In line with this idea, it is in resonance with Prime Minister Modi’s motto ‘government has no business being in businesses’. In practice too, the government has done well with some disinvestment including an attempt to divest Air India. The Ministry of Cooperation is another step in the direction of letting people help themselves more efficiently.
The government would do well to continue the process of eliminating redundant bureaucracy, easing governance, and cutting the red tape for business activities. Further, the government could introduce comprehensive measures to review the outcomes of existing public sector units; something that Singapore has done effectively. There is hope that the new team of ministers actively scout for replicating policy measures that are successful in other parts of the world; this would indeed contribute to ‘minimum government’. This is the basic rationale behind the minimum government, next, we look at the ‘maximum governance’ part of the rubric.
Impossibility of rational calculation and maximum governance
Pathbreaking work by some economists in the 20th century, including Ludwig von Mises, demonstrated not only that central planning of economies is inefficient and less innovative, but it is also quite literally impossible to have centralized knowledge of all citizens’ preferences sufficient for rational economic calculations. Friedrich Hayek goes a step ahead and argues that even if knowledge is perfect, a planned economy fails calculability. Hayek’s Nobel-winning idea that a planned economy will inevitably lead to massive curbing of freedoms is highly relevant in India; some scholars posit that this is exactly what happened in early independent India. Prime Minister Indira Gandhi’s excess socialist planning of the economy perhaps led to the imposition of the emergency in India.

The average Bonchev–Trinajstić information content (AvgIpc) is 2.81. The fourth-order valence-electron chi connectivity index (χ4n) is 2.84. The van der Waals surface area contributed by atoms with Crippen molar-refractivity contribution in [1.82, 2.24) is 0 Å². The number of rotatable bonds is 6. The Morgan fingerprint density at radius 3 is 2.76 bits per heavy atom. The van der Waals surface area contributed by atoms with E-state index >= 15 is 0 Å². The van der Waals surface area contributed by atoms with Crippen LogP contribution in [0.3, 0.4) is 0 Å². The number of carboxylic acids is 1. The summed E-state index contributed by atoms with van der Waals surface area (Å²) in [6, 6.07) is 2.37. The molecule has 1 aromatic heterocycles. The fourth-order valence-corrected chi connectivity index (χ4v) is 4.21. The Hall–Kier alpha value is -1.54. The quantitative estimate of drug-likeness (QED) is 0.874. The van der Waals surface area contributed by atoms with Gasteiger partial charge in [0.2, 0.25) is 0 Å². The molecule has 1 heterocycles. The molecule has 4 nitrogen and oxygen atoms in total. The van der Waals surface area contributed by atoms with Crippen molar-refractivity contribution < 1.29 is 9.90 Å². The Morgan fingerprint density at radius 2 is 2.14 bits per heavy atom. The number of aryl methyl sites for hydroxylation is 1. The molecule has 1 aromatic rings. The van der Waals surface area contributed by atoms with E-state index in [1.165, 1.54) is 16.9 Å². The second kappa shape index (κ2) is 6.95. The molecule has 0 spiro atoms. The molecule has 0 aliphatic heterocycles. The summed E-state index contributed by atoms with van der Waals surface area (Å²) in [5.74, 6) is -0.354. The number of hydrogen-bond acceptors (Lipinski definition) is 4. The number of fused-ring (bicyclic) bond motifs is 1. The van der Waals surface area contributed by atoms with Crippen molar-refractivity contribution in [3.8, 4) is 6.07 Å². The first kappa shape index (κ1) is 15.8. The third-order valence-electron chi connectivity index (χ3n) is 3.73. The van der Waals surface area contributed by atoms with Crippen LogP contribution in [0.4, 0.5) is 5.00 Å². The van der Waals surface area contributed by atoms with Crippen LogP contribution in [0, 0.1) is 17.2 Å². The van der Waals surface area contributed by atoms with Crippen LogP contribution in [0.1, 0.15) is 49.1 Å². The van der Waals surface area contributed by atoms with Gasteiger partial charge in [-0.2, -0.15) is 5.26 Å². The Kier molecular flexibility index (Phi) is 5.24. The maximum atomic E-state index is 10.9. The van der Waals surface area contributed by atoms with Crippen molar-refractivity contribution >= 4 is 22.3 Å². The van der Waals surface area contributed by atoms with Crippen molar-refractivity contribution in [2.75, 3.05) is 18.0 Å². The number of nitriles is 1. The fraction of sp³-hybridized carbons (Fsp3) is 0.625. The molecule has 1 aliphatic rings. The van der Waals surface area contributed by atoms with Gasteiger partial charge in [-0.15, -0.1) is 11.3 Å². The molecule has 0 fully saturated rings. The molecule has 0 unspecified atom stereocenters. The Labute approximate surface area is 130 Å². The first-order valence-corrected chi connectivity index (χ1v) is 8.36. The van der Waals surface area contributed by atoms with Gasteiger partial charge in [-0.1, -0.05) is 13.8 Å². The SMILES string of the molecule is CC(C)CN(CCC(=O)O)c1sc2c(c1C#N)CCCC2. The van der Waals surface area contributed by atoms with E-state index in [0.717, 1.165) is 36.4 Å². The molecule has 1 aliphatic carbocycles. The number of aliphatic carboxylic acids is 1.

One needs to acknowledge that India is a country with deep multidimensional inequalities, and it is unrealistic to expect a strict libertarian policy in place. Except for anarchists, all the ideologies accept a role for the government, albeit in different levels of involvement. However, walking in the streets of a city like Bengaluru, one would sense the zeal for the creation of wealth through innovation. More often than not, the government is a hassle for their growth. Society in many parts of the country has truly changed tremendously in the recent past; and to have technocrats and subject matter experts as ministers is certainly a welcome step.
Hence, BJP has done well in bringing new and younger faces to ministries that are capable of comprehending these ideas. Holistically, these actions indeed constitute maximizing governance; we would do well not to merely compare the total number of ministers to the previous cabinets, but rather study the ideology and the potential of ministers to contribute to maximum governance. Finally, classical liberalism is a fluidic ideology, it allows a spectrum of views on economic, social, and political issues. The BJP has a golden opportunity to create an indigenuous classical liberalism thought that will be relevant for the zeitgeist in India.